«My last semester…»

«My Last Semester…»

par Thibaut Leclercq

My last semester was spent in what is considered to be the coldest capital of the world. Far from the freezing temperatures of about -20 degrees, I received one of the warmest welcomes ever at my arrival in Ottawa.

The Youth Hostel near the Rideau Center, one of the biggest malls in the city center, was the occasion to leave jet-lag and suitcase behind and get to know more of the Ottawa right away. Pubs, bars, clubs and and a lot of young people crowd what is called Byward Market, where a lot of things happen in Ottawa. Center of the night life, the Market is also where one can buy fresh products every day, and most important, wine, bread and cheese when you’re very much attached to your French eating habits.

The first few weeks of an exchange is an amazing thing. You get to meet dozens of new people every day, participate in the integration week, or “Frosh Week”, organized around crazy activities, fund raising and of course some hard partying.

Between that, moving in student residence and meeting the other international people, there’s no time to lose, you’re on exchange for only semester, and you might as well enjoy every second of it.

Weeks go by incredibly fast, given the weekly 15 hours of class, and weekends are full with rez and international house parties, student bars like Honest Lawyer, the Colonel, la Maison, Urban Well, the Highlander…if going into bars is not your thing you can always get into some of the fancy night clubs on Bank Street like Barrymore’s, Babylon or Royal Oak. You can always go to Quebec on the other side of the Ottawa River, to Gatineau or more commonly called “Hull” for some more “intense” club experience that you have to try at least once.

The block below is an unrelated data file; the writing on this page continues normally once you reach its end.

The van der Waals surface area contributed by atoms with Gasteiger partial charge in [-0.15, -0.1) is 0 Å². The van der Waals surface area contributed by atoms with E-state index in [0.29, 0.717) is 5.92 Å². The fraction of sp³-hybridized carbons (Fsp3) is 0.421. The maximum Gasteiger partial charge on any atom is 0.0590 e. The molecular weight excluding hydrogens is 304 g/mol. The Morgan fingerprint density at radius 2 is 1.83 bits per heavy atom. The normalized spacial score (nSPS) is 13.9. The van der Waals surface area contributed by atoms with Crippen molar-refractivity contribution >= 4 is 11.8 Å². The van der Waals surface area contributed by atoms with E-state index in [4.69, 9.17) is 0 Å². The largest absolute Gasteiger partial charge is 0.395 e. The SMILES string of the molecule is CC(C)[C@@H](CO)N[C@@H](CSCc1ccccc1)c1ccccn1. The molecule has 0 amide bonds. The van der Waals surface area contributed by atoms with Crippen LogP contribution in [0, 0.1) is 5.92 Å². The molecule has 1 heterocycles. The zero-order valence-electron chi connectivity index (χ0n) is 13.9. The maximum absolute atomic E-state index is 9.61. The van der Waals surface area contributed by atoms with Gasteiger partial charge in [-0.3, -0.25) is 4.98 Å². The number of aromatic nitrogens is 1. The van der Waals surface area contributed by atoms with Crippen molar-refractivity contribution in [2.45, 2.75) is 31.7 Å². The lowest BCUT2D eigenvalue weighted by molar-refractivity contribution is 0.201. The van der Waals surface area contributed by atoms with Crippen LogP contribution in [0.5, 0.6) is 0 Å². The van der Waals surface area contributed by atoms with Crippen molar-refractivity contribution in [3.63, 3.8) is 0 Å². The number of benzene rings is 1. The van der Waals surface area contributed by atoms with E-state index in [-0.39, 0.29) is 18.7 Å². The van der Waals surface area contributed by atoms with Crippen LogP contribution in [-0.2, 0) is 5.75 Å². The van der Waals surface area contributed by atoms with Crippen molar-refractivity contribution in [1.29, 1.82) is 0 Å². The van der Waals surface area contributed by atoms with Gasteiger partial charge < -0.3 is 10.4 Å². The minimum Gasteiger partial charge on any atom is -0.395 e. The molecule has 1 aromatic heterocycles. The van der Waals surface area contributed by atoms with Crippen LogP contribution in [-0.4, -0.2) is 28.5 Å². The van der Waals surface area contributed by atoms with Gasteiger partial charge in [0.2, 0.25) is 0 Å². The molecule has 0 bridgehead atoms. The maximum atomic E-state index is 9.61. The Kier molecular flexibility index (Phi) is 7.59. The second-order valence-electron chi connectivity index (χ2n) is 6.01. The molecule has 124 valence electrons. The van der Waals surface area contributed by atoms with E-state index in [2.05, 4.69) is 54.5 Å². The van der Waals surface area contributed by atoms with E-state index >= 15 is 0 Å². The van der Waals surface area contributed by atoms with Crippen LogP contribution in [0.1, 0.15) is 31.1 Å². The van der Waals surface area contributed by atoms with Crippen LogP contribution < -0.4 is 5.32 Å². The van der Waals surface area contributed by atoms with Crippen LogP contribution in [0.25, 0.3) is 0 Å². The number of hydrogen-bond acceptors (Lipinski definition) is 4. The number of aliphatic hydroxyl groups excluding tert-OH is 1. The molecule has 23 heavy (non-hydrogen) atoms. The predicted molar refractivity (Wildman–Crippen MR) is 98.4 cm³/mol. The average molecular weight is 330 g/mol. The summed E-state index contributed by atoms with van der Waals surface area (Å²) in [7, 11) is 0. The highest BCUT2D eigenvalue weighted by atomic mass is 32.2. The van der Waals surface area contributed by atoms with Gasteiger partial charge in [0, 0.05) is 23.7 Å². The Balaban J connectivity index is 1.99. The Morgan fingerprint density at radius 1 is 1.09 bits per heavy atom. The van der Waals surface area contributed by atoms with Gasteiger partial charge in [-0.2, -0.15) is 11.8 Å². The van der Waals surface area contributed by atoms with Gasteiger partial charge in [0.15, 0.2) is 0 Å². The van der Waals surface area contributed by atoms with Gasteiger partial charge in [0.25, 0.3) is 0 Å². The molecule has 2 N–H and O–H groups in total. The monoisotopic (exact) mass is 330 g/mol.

I was also into discovering the city itself. The Parliament is probably THE place to start. The old city center revolves around it, the Opera, Sparks street, Langevin Block, the Rideau Canal and its locks (écluses), the University of Ottawa is definitely worth seeing, treading along Laurier Avenue and Willbrod street and its embassies. A must-see is the NHL hockey team of the Senators at the Scotia Place. Ottawa is also two hours away from Montréal, 4 to 5 hours away from Toronto, and you can get there by bus for cheap prices with Greyhound, or just check out Kijiji’s website and look for rideshares. Both cities are amazing, find out friends or stay at hostels and take a look for yourself. Ottawa also has an airport for those of you willing to go to the US on (not-so-cheap) flights to Chicago or New York with companies such as West Jet or Porter airlines. You’ll be there in a matter of hours, but don’t forget your ESTA.

But a place is only as good as the people that make it. Canadians are a most amazing people. Proud and warm, you can feel their immigrant roots, the perpetual good mood, humor, curiosity and sense of sharing with people they barely met.

Meeting Canadian people is like grabbing on to a hand that just came out of nowhere to help back on your feet.

It’s as if you never fell, someone was there catching you, making you feel right all of the sudden, and gave you all that was needed right away: someone to talk to and share with.

Going on an international exchange is probably one of the deepest and most intensive adventures you can get out of life, so strong in relationships and human experience, culture and curiosity, that I advise anyone of you out there considering to go on an exchange not to even think about where or when to go, just go.

And once your bags are done unpacking and you start going back to your university, maybe you’ll have a taste of a bit of maple syrup you brought back to remember all the sweet moments you had there, memories that stick to you forever.

Cet article a 1 commentaire

  1. You should try to make it feel more personal. i.e. instead of «you», use «I».
    Or is this a direct translation from French?

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